The prince’s men

14 02 2014

Readers may recall that just over a week ago we posted on a movement of troops that caused considerable social media attention. Part of the reason for this was that the troops were associated with Prince Vajiralongkorn, and he was rumored to be supporting the government.

The social media faction that argues that succession is the key to understanding Thailand’s political crisis saw the troop movement as some kind of support for their position.Prince in uniform

Now the Bangkok Post has reported what can only be an “official statement” on what happened. We say this because while it appears as a “report,” it is actually in the form of an announcement under the name of Wassana Nanuam.

The report is interesting for it could be used by the “succession crowd” or by those who are not so struck by this claim that this is the explanatory key.

It does state:

There have, however, been recent attempts to link the creation of the Royal Security Command to the political conflict. Fake documents were released saying the command had assigned 3,000 of its officers to take care of the prime minister, seemingly in an attempt to draw the monarchy into the ongoing political unrest.

Permanent secretary for defence Gen Niphat Thonglek confirmed no such order had been issued, as did ACM Sathitpong Sukwimol, secretary to the Crown Prince.

”The command has nothing to do with politics. Its main duty is to provide security to members of the royal family,” Gen Nipat said.

The account reports of the transfer of a “unit of elite soldiers, the Royal Security Command,” to “the authority of the Defence Ministry in its administrative streamlining of protective duties for the royal family.”

The first thing to notice is that this is fixing some kind of previous problem or issue. What that is is never made clear, but if we were interested in the succession issue, we’d likely see this as a positioning maneuver.

The reporting lines are explained, and support this line of thinking:

Reporting directly to His Royal Highness Crown Prince Maha Vajiralongkorn, the command will be assigned to provide security for the royal family, as well as take charge of administrative affairs for the palace and His Royal Highness.

This is not a small unit; it “comprises six battalions of soldiers, [who] will be placed on the Defence Ministry’s payroll, permanent secretary for defence Niphat Thonglek said, rather than the army’s as in the past.” We are not military wonks, but we guess a battalion is several hundred troops.

There is a bunch of stuff about this group recruiting and being an elite unit with better pay and so on. And also some stuff about how the recruits get tough and specialist training and are on probation for some time.

This unit is know as “The Royal Guard 904,” and “well recognised for its strict discipline and professionalism. The officers are thoroughly screened to ensure competency.” Loyalty to the prince too, no doubt.

Interestingly a point is made that this Royal Guard includes an “all-female team…”. Make of that what you will.

General Prayuth Chan-ocha has reportedly said that he is “confident these officers are fit for the duty of providing security for the royal family.” That could be read as a linking of the Army to the prince as succession looms.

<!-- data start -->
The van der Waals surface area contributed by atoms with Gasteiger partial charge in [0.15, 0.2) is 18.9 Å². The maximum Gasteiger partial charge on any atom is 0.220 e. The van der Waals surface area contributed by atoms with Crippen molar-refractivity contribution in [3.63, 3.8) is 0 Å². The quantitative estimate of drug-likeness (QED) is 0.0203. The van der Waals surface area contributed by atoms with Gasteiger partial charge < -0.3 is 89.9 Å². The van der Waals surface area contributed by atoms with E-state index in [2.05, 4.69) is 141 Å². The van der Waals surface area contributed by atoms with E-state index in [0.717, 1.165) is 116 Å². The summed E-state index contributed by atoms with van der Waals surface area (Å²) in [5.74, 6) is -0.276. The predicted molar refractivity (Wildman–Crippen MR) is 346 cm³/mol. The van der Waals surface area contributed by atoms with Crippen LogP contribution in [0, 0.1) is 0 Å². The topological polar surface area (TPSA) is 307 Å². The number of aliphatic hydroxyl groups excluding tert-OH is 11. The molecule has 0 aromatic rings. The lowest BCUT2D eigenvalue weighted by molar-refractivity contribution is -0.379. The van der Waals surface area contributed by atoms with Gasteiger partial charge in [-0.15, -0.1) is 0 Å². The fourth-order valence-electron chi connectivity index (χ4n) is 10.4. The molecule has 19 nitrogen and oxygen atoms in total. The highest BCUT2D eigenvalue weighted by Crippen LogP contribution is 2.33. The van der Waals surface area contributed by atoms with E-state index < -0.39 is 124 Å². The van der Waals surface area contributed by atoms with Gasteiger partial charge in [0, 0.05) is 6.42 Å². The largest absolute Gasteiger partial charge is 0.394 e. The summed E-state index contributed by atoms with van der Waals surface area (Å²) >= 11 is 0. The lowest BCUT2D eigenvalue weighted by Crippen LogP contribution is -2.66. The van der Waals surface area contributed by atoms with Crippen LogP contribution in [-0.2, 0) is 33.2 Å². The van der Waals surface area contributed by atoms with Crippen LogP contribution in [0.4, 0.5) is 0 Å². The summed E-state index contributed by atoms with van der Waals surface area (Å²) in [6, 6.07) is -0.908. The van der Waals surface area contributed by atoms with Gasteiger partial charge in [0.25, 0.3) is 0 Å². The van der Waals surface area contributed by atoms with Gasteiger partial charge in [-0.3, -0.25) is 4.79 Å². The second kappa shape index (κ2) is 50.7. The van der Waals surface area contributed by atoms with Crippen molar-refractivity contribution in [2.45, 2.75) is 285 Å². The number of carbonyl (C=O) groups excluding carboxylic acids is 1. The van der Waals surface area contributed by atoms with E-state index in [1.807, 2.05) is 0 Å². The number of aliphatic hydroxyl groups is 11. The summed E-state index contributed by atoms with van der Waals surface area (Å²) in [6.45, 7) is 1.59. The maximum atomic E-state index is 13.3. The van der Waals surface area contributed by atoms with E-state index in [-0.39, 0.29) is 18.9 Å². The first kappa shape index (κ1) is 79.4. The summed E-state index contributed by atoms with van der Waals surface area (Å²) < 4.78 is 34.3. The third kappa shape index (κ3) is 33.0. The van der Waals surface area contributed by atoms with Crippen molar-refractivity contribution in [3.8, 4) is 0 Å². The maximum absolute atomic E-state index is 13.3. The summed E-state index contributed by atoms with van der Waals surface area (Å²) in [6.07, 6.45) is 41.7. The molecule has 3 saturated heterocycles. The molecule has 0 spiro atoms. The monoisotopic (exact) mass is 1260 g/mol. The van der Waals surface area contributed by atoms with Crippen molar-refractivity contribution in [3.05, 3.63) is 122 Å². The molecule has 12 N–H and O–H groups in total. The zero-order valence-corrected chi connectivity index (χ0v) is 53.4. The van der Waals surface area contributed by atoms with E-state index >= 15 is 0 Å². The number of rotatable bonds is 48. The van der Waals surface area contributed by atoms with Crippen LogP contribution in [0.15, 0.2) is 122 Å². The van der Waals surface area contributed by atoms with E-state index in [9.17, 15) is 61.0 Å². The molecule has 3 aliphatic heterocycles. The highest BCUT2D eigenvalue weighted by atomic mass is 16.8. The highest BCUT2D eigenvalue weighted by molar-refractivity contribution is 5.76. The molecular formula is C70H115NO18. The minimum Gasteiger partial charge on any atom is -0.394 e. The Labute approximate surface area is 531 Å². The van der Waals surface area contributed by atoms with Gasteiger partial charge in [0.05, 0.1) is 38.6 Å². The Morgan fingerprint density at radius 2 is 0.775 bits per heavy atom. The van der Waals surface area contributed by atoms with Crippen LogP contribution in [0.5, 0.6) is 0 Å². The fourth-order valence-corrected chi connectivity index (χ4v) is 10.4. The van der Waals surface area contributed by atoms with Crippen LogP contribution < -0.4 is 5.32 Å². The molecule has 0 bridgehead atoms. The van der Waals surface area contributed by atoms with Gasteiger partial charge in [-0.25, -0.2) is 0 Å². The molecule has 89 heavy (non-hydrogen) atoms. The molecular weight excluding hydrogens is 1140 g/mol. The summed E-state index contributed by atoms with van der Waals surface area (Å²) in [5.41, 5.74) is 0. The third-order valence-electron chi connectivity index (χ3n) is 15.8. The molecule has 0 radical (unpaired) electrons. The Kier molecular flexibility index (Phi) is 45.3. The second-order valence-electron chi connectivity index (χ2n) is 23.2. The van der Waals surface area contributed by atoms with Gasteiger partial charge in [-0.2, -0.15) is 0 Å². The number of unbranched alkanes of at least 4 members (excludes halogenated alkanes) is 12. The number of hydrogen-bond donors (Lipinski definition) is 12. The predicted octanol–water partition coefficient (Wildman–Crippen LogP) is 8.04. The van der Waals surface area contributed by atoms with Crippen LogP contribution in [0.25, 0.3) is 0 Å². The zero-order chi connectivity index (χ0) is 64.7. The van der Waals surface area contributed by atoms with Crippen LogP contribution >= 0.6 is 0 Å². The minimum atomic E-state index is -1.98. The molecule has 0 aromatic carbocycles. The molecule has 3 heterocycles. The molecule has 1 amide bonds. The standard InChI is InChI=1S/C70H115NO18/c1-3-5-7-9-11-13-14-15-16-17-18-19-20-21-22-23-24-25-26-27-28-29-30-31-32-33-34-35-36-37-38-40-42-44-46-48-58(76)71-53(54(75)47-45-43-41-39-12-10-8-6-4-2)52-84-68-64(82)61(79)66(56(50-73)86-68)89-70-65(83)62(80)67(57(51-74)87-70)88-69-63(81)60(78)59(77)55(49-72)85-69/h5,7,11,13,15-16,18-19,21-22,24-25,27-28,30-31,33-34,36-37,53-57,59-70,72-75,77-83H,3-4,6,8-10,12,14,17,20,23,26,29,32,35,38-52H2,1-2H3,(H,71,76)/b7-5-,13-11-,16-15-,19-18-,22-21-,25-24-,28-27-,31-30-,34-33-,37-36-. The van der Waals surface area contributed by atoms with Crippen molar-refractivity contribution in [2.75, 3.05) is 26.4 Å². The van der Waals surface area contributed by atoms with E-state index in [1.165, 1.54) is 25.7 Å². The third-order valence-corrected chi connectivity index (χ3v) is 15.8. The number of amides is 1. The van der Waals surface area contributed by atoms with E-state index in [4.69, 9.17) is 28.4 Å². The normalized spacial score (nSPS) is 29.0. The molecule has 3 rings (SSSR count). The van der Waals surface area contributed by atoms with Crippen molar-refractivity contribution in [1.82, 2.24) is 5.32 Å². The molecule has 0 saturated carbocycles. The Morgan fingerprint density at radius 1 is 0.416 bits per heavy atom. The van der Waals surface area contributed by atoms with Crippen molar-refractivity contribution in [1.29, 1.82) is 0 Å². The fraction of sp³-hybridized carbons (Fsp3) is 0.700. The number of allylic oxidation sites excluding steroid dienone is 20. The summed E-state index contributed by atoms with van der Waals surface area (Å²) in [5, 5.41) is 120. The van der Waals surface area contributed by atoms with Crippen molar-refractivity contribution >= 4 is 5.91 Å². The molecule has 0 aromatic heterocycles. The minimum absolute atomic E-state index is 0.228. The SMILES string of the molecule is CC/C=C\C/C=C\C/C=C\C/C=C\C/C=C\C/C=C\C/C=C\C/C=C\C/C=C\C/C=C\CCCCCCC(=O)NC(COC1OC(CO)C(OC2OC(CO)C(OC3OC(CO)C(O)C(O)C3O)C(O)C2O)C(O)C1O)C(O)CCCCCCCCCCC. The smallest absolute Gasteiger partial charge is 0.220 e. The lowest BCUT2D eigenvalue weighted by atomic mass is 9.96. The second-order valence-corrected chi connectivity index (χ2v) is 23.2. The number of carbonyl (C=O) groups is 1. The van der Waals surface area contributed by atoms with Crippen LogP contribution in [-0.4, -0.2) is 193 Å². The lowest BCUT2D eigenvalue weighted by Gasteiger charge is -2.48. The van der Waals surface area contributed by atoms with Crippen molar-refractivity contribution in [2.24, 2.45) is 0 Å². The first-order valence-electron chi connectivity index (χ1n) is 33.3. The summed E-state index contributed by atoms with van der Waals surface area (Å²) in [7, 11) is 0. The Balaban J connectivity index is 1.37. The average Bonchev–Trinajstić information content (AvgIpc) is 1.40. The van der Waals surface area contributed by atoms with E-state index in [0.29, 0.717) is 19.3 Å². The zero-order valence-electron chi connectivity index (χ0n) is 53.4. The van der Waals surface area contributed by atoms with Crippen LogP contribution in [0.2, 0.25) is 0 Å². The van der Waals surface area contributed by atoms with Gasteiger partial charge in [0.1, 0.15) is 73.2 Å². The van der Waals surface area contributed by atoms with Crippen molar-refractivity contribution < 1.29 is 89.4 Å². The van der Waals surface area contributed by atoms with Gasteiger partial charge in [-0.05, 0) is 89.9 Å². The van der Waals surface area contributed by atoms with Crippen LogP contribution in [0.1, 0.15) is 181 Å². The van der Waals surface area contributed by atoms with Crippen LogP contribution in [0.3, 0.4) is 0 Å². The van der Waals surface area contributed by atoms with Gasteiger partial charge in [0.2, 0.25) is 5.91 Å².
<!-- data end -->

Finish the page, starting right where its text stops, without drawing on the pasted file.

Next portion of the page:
There’s something going on.

 

 





On monarchist mafias, political madness and coups

22 05 2012

Is the monarchy really the most important and nation-defining element of a supposedly modern Thailand? It certainly seems that the Army brass has defined their world in terms of the monarchy. For the military, nothing else seems to matter. Forget the things most of the world’s professional armed forces consider relevant and important.

That seems to be the story from a new Thai-language book, Lab Luang Prang V, by the Bangkok Post’s military affairs reporter Wassana Nanuam, reviewed in her newspaper. The review states that Wassana’s new book:

… again stirs the local political pot and while she doesn’t actually come out and state in so many words that another coup is in the making, one can read between the lines when she explains that the army _ and its present leader, Gen Prayuth Chan-ocha _ “has to prepare” for any movement _ she could be referring to the red-shirt camp or left-leaning intellectuals or some other group _ that might try to undermine the monarchy.

In the book, Wassana apparently:

… lists various scenarios which might pitch the army against the present government: a reshuffle of high-ranking army officers to flush out and sideline monarchists is one she discusses; another is an excessively zealous public campaign to revise Section 112 of the Criminal Code (which outlaws lese-majeste).

In other words, there is not even a shaky pretense that the current Army leadership is an apolitical and professional. It seems that the Army is incapable of anything other than “protecting” the monarchy by coups, orchestrating the installation of royalist governments and gunning down oppositions.

The reviewer observes that Wassana sounds “at times a bit like Mario Puzo in one of his Mafia novels…”. There is much to this as the Army is a mafia-like organization with links to the underworld. Like the monarchy’s mafia,

Wassana gives a lively account of the two major factions within the army at present. The dominant Burapha Payak clique, which includes army chief Prayuth, is so close to the monarchy that members are often referred to as taharn sua Phra Rajini (soldiers of HM the Queen). Its influence currently eclipses that of Wong Thewan, a faction comprising scions of ultra-elite families, which once controlled the army.